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1.  A Large Intragenic Deletion in the ACADM Gene Can Cause MCAD Deficiency but is not Detected on Routine Sequencing 
JIMD Reports  2013;11:13-16.
We report of a family who has three members affected by medium-chain acyl-CoA dehydrogenase (MCAD) deficiency, one of whom sadly died in the neonatal period prior to diagnosis. Routine sequencing, available on a service basis in the UK, identified only a heterozygous mutation in ACADM gene (c.985A>G, p.Lys329Glu) in this family. Linkage analysis suggested a possible intragenic deletion which was confirmed by the use of array-based comparative genomic hybridization (aCGH). This second mutation was a large intragenic deletion encompassing at least exons 1–6 of the ACADM gene. Now that this deletion has been identified, several family members have come forward for carrier testing which was not possible previously. Larger deletions (20bp or more) have only previously been reported twice, but these may be a more frequent cause of MCAD deficiency than hitherto believed, due to fact that these are not anticipated and, therefore, the routine diagnostic techniques used will not identify them. This finding represents a useful learning point in the management of families with MCAD deficiency, and highlights that we should be routinely looking for larger deletions, when only one of the mutations can be identified on standard sequencing.
doi:10.1007/8904_2013_216
PMCID: PMC3755559  PMID: 23546811
2.  The prevalence of and survival in Mucopolysaccharidosis I: Hurler, Hurler-Scheie and Scheie syndromes in the UK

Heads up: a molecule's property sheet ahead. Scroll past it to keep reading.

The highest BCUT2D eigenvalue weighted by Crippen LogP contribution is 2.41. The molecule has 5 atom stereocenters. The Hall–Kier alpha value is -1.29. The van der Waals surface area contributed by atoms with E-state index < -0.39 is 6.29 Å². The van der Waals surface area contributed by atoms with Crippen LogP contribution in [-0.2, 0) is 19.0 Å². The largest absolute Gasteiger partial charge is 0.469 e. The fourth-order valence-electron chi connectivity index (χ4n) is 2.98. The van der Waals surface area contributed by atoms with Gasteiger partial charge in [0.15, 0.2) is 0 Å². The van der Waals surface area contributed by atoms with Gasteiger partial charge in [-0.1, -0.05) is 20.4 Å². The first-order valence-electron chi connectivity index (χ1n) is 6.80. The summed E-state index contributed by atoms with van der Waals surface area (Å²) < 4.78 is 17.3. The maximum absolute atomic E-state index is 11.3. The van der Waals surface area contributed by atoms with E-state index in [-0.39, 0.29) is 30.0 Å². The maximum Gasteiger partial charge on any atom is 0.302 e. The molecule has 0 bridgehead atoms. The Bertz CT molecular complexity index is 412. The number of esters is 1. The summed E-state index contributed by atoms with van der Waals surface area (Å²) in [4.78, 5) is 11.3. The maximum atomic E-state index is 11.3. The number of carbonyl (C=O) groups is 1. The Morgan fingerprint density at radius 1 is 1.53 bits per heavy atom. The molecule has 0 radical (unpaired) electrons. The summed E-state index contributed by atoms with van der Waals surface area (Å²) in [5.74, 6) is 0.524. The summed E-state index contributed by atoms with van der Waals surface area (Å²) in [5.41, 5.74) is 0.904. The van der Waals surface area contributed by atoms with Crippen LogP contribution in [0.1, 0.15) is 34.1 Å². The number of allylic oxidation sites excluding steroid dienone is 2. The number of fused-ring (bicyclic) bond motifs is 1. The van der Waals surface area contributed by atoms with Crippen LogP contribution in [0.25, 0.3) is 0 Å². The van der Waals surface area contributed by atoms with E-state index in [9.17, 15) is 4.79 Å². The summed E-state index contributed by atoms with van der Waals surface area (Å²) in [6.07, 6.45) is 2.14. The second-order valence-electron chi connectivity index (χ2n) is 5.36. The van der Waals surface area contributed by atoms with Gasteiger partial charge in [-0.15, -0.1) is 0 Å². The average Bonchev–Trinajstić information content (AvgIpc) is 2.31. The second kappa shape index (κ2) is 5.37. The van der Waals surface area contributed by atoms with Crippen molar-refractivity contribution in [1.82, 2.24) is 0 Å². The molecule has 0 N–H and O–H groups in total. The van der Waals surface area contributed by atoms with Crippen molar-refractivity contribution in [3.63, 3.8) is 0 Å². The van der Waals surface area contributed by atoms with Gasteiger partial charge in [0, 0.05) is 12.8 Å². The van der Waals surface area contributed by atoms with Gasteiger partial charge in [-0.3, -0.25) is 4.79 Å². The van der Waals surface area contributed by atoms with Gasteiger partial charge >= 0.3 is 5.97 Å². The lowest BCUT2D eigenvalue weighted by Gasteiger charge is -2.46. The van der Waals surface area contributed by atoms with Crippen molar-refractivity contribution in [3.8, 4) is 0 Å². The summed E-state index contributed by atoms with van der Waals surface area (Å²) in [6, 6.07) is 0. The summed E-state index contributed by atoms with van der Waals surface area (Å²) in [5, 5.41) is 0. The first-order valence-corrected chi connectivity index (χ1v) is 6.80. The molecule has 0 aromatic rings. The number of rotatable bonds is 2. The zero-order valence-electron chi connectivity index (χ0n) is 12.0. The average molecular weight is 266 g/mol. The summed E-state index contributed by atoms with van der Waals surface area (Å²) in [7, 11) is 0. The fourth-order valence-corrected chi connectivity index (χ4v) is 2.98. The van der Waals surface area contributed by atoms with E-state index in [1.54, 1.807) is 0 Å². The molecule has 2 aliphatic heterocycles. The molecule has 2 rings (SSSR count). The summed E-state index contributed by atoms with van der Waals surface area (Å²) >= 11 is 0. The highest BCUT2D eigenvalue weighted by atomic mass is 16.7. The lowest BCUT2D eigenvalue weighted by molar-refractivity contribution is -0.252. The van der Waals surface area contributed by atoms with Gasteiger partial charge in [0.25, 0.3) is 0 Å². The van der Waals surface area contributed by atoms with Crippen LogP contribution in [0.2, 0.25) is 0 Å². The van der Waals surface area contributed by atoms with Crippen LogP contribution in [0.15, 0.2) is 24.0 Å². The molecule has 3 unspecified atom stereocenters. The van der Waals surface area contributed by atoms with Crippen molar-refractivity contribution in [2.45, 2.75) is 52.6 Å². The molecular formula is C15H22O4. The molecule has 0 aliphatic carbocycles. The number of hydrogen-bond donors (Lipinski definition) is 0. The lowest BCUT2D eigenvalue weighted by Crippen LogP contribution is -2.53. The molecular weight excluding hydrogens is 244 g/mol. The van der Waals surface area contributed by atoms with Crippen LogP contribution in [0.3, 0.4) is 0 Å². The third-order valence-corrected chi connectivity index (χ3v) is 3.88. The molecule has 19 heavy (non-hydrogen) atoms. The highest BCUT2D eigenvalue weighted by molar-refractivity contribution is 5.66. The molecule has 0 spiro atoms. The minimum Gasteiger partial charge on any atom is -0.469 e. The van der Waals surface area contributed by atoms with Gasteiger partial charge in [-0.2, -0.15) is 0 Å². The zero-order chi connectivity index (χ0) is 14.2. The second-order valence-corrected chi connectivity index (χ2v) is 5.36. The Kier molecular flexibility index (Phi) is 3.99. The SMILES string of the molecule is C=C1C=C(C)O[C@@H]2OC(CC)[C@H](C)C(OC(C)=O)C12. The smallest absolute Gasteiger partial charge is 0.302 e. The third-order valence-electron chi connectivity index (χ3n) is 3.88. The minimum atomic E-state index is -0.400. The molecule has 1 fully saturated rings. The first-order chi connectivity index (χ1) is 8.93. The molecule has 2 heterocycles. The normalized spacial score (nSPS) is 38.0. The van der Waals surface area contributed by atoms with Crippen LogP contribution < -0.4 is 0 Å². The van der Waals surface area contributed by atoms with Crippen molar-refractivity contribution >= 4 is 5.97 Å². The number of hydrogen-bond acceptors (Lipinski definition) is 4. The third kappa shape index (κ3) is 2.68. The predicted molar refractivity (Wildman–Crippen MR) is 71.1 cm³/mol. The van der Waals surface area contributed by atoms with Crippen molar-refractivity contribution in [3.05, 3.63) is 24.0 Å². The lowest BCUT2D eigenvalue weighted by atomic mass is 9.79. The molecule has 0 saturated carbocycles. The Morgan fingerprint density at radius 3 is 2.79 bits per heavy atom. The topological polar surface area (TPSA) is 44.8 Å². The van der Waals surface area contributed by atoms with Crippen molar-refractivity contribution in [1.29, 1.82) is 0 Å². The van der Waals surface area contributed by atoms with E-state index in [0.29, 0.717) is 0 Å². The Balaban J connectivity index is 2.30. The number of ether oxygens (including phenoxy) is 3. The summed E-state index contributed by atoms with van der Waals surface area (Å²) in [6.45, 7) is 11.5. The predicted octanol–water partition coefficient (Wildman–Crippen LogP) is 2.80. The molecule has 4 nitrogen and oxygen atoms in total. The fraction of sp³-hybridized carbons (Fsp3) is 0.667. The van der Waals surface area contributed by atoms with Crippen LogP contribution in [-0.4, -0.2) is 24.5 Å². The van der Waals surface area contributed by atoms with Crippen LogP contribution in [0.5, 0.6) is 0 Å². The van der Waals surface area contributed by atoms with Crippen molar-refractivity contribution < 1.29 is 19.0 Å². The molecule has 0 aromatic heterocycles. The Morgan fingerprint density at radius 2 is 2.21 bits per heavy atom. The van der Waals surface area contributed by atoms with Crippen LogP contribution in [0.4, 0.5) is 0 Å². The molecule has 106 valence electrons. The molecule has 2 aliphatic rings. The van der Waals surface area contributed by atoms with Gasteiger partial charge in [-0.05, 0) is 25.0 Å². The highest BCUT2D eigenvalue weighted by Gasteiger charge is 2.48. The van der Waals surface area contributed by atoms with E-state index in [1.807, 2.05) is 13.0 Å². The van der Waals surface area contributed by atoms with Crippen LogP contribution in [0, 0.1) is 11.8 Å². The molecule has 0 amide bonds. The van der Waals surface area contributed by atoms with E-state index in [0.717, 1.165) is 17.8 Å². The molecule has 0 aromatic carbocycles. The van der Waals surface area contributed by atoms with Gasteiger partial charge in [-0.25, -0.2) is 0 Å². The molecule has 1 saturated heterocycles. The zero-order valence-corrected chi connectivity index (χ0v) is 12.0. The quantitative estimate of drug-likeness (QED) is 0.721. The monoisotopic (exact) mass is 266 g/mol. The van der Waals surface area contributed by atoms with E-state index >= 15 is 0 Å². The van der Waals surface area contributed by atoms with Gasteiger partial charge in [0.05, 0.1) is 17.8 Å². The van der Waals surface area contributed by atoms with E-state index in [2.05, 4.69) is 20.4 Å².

Background
Mucopolysaccharidosis type I (MPS I) is a rare lysosomal storage disease subdivided into three phenotypes of increasing severity: Scheie, Hurler-Scheie and Hurler. To gauge the effectiveness of treatments and to determine the load likely to fall on health-care systems, it is necessary to understand the prevalence and natural progression of the disease especially with regard to life-expectancy. In general such data on the natural history of lysosomal storage diseases is sparse.
Methods
Analysis of prevalence and patient survival in MPS I disease using a unique longitudinal data set initiated and maintained over a period of more than 20 years by the Society for Mucopolysaccharide Diseases (UK).
Results
The birth prevalence of MPS I in England and Wales over the period 1981 to 2003 was 1.07/100,000 births and within ± 5% of estimates reported in several studies that examined reasonably large populations. The median survival for MPS I patients (including all phenotypes irrespective of various treatments) was found by Kaplan-Meier analysis to be 11.6 years. This result was driven by the relatively poor survival of patients with the Hurler phenotype who, irrespective of any treatments received, had a median survival of 8.7 years; when censoring for receipt of bone marrow transplant (BMT) was implemented median survival of Hurler patients was diminished to 6.8 years. The difference between these survival curves was statistically significant by log rank test and can be attributed to beneficial effects of BMT and or selection of patients with superior prognosis for intervention with BMT. Survival curves for Hurler patients who received and did not receive BMT were very different. Probability of survival at 2 year after BMT was ~68% and was similar to this after 5 years (66%) and ten years (64%); the mean age of Hurler patients at receipt of BMT was 1.33 years (range 0.1 to 3 years). Follow up was insufficient to determine median survival of the milder phenotypes however, unsurprisingly, this was clearly superior to that for Hurler patients.
Conclusion
The birth prevalence of MPS I in England and Wales is 1.07/100,000 and the median survival for MPS I patients is 11.6 years.
doi:10.1186/1750-1172-3-24
PMCID: PMC2553763  PMID: 18796143

Results 1-3 (3)